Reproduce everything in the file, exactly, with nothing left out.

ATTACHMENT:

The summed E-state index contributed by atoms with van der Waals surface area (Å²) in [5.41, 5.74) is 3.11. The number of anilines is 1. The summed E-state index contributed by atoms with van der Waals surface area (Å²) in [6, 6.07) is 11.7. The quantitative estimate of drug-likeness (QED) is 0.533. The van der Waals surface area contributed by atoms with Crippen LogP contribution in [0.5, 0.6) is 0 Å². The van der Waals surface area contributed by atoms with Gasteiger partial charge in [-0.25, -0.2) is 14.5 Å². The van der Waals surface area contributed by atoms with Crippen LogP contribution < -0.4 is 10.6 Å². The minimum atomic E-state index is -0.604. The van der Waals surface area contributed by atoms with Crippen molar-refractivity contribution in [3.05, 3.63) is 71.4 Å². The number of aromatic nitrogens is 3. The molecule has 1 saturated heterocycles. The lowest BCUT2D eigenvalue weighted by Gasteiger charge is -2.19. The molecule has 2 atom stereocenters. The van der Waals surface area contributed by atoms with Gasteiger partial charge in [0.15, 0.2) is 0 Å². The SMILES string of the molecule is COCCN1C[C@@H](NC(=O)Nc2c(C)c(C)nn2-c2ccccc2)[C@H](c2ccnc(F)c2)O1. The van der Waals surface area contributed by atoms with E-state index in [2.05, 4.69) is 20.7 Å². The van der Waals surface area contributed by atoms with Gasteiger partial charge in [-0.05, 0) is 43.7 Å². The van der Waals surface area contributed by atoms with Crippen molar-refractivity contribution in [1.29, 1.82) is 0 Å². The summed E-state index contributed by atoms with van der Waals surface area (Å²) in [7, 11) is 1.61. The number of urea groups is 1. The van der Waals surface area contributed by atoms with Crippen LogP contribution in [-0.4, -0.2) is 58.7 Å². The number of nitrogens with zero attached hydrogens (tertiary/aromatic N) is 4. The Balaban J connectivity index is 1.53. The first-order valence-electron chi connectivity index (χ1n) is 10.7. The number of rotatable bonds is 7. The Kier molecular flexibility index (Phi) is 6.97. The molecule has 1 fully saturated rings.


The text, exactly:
The summed E-state index contributed by atoms with van der Waals surface area (Å²) in [5.41, 5.74) is 3.11. The number of anilines is 1. The summed E-state index contributed by atoms with van der Waals surface area (Å²) in [6, 6.07) is 11.7. The quantitative estimate of drug-likeness (QED) is 0.533. The van der Waals surface area contributed by atoms with Crippen LogP contribution in [0.5, 0.6) is 0 Å². The van der Waals surface area contributed by atoms with Gasteiger partial charge in [-0.25, -0.2) is 14.5 Å². The van der Waals surface area contributed by atoms with Crippen LogP contribution < -0.4 is 10.6 Å². The minimum atomic E-state index is -0.604. The van der Waals surface area contributed by atoms with Crippen molar-refractivity contribution in [3.05, 3.63) is 71.4 Å². The number of aromatic nitrogens is 3. The molecule has 1 saturated heterocycles. The lowest BCUT2D eigenvalue weighted by Gasteiger charge is -2.19. The molecule has 2 atom stereocenters. The van der Waals surface area contributed by atoms with Gasteiger partial charge in [0.15, 0.2) is 0 Å². The SMILES string of the molecule is COCCN1C[C@@H](NC(=O)Nc2c(C)c(C)nn2-c2ccccc2)[C@H](c2ccnc(F)c2)O1. The van der Waals surface area contributed by atoms with E-state index in [2.05, 4.69) is 20.7 Å². The van der Waals surface area contributed by atoms with Gasteiger partial charge in [-0.05, 0) is 43.7 Å². The van der Waals surface area contributed by atoms with Crippen molar-refractivity contribution in [1.29, 1.82) is 0 Å². The summed E-state index contributed by atoms with van der Waals surface area (Å²) in [7, 11) is 1.61. The number of urea groups is 1. The van der Waals surface area contributed by atoms with Crippen LogP contribution in [-0.4, -0.2) is 58.7 Å². The number of nitrogens with zero attached hydrogens (tertiary/aromatic N) is 4. The Balaban J connectivity index is 1.53. The first-order valence-electron chi connectivity index (χ1n) is 10.7. The number of rotatable bonds is 7. The Kier molecular flexibility index (Phi) is 6.97. The molecule has 1 fully saturated rings.